There is not a word of all this in Seacome, the Isle of Mann archieves or any other formal history. Seacome was a serious historian who must have known all this. The information was therefore changed to suit the sensitivities of the Stanley Family.
It was about this stage that I developed a healthy scepticism for “approved” histories!
The Eagle and ChildWas Sir Ocatel a real person? the candidates as indicated in red. Note the name of Ralph's son. Oscatel /Otewell?A secondary story of the foundation of the Stanley Dynasty, which is included in the Seacome history is the backgtound to the adopted son Sir Oscatel. It takes the form of the legend of the Eagle and Child.
The legend says that Isabelle’s father, Sir Thomas, had an affair with a lady called Mary Oscatel who gave birth to a male child. He had no male child by his wife and so pretended that an eagle had deposited the child in his estate, giving him an excuse to bring the child into his house in circumstances which made the child acceptable to his wife.
Wether she believed the story or not, Thomas’ wife apparently approved of this arrangement as it would stabilise the future administration of the estate. She then promptly concieved a male child herself but “Sir Oscatel” apparently grew up with expectations that as the eldest son he would inherit the Lathom estates.
Sir Robert’s will was contested and on his deathbed Isabelle’s father relented and subject to there being no male issue from his second son made Isabelle his heir.
The inheritance of the Lathom estates continued to be contested from the date John Stanley married Isabel in 1385 to around 1409.
I have made “Sir Oscatel” to be John II who was hidden away under a non de plume on the Lathom estates to keep him safe from those who wished to destroy Ximene. Why did the Lathoms accomodate her in this deception and invent the legend?
Because as shown above in the “conventional” geneology John Stanley’s grandmother was a Lathom!
The inheritance of the Lathom estates was not finally settled until John II inherited in 1414. At that time John II was probably the rightful inheritor but through his father not his mother. There was the small problem that he was probably illigimate, but there were events in the highest levels of society which made that less of a problem than it was in any other age. John of Gaunt not only married the illegitimate daughter of Pedro of Castile and through her claimed the throne of Castile but had his illegitimate children by another woman, Catherine de Roet, declared to be legitimate. John II had a strong claim, but so did Henry and Thomas Stanley, Isabel’s sons by John. It would appear that the final judgement was that by virtue of his marriage to Isabel John became heir to the Lathom estates and therefore his eldest son inherited, even though his eldest son was by a different Mother. No wonder the inheritance to a long time to sort out!From Knowsley house. The eagle as a benefactor.As all this information was digested, The plot for this stories about Ximene evolved to make Ximene the frenchwoman, who John meets when in Occitan with the Black Prince in 1355 and 1356 and who is the mother of John II. It also casts Ximene as the personification of the Eagle, seen by later generations of Stanley’s as the facilitator of the founding of their dynasty.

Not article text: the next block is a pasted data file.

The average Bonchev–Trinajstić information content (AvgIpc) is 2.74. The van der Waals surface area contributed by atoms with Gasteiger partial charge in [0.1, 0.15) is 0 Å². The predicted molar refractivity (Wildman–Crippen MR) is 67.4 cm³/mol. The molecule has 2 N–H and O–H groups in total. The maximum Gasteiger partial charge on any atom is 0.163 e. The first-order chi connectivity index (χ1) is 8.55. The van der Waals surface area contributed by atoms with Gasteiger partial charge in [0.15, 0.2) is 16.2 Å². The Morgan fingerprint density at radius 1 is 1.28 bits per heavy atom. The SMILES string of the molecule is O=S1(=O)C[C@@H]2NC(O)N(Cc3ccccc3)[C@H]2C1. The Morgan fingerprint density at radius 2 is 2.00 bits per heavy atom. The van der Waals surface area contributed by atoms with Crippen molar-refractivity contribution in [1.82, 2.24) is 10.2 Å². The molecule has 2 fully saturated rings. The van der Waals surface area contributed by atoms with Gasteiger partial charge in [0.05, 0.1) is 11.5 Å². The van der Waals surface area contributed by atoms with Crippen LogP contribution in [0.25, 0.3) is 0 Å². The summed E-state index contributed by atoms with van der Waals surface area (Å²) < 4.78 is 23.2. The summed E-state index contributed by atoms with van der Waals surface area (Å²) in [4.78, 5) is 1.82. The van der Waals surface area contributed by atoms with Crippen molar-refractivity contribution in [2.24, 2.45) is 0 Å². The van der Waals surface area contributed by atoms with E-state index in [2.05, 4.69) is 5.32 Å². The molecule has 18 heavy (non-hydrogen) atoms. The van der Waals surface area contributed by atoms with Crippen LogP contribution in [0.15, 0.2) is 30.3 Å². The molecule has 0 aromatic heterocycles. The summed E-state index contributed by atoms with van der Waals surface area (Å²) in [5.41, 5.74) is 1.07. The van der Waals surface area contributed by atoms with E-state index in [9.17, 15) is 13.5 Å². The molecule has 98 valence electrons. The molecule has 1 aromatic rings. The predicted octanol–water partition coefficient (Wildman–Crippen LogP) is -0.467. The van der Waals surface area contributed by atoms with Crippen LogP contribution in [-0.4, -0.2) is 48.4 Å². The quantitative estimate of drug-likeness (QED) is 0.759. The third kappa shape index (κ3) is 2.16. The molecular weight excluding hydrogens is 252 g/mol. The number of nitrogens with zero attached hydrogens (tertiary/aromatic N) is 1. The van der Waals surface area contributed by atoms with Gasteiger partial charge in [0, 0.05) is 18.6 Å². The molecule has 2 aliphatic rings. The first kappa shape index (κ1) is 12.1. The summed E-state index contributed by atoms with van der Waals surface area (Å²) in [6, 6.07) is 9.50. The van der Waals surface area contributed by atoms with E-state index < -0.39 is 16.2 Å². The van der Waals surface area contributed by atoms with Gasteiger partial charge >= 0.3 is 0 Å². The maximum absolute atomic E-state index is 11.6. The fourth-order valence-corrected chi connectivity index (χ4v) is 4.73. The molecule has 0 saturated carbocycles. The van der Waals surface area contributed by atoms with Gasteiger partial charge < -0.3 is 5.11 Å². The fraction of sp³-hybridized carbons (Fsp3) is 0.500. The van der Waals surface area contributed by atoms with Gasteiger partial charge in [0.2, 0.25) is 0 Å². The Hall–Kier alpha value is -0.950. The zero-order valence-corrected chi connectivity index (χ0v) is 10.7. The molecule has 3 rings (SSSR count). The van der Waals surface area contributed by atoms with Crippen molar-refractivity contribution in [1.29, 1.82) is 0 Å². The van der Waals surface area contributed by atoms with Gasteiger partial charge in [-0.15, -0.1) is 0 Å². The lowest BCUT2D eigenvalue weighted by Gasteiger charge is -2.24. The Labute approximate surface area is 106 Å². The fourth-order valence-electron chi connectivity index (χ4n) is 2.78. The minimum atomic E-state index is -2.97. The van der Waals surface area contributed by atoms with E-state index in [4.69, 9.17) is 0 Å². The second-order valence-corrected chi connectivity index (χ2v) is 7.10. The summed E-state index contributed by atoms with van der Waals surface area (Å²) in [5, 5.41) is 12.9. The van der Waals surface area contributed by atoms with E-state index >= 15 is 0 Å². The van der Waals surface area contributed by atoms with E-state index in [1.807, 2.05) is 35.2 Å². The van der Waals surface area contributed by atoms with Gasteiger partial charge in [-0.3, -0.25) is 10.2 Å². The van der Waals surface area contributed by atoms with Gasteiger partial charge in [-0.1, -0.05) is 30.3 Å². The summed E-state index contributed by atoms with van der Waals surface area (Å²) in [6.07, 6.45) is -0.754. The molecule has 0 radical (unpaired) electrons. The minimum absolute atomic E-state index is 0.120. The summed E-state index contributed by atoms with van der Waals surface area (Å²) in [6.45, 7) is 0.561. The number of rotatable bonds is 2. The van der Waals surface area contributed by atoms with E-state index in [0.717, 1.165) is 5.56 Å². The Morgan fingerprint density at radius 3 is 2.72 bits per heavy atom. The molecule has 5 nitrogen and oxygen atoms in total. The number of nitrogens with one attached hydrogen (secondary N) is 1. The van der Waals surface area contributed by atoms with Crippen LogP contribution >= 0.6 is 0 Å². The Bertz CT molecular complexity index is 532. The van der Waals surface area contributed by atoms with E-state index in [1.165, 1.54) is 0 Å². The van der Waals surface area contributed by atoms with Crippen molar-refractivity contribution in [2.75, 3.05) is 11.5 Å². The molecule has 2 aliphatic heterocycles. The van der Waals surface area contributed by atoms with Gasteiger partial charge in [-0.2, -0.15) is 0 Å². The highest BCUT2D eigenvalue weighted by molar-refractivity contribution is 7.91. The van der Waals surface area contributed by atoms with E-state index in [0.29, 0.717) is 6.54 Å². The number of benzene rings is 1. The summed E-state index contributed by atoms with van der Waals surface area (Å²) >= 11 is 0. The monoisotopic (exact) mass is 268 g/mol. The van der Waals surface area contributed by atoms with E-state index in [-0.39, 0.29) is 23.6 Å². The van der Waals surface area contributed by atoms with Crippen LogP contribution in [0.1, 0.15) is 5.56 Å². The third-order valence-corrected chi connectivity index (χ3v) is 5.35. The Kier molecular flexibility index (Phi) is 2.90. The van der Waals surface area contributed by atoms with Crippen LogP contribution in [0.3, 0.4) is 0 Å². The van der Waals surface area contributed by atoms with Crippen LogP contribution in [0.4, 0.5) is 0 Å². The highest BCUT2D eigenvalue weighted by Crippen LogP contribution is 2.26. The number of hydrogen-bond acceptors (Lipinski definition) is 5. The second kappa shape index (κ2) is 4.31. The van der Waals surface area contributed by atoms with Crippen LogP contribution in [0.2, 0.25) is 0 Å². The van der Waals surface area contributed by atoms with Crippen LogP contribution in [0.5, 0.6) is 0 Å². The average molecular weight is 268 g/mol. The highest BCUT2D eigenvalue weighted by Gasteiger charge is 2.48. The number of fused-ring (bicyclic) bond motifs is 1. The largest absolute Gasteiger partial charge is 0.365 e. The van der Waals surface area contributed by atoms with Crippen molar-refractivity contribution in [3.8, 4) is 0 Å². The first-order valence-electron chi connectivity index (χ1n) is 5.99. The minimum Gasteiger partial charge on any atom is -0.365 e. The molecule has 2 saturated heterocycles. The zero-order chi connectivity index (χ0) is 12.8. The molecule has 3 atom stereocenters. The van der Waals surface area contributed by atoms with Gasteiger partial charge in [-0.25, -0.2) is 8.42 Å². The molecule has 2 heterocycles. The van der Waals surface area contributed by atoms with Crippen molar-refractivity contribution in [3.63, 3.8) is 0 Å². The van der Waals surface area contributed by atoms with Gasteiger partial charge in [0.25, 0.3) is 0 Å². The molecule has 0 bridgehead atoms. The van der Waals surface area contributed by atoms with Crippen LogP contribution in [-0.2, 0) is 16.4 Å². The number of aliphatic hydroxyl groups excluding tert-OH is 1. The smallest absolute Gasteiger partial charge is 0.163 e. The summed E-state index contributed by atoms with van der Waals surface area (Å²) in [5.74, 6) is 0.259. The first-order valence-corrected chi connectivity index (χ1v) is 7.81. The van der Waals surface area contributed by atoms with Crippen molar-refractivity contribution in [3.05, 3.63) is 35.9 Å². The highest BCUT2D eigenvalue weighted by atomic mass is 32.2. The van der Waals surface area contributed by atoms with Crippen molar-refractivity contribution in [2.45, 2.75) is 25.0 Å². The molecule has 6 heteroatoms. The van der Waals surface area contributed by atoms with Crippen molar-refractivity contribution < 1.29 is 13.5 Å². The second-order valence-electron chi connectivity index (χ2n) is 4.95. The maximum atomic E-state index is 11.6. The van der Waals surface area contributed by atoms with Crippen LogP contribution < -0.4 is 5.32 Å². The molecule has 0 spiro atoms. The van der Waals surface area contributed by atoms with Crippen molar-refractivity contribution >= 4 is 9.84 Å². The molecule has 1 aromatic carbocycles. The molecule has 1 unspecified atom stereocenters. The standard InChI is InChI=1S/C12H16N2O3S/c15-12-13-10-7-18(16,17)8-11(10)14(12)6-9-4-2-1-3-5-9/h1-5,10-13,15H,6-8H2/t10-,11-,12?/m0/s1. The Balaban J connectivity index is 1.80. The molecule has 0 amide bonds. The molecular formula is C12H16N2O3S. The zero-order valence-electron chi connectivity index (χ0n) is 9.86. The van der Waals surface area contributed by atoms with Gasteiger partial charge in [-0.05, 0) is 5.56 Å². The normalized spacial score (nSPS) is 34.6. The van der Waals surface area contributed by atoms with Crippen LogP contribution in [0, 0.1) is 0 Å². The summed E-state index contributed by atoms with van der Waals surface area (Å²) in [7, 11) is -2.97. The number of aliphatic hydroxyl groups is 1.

A statue from the family home at Knowsley, in Lancashire, clearly depicts the Eagle as a Guardian or Protector.The pub signs frequently show the Eagle as a threatThe Eagle was not however seen through the same eyes by the Lathom family into which John eventually married, or the rest disinherited Stanley family. Neither group ever forgot that the wealth of the later Stanleys was founded on the Lathom estates.
Many Public houses in the north of England and one famous inn in Oxford are called the Eagle and Child. Most of the pub signs, appear to show the Eagle as a predator, threatening the child.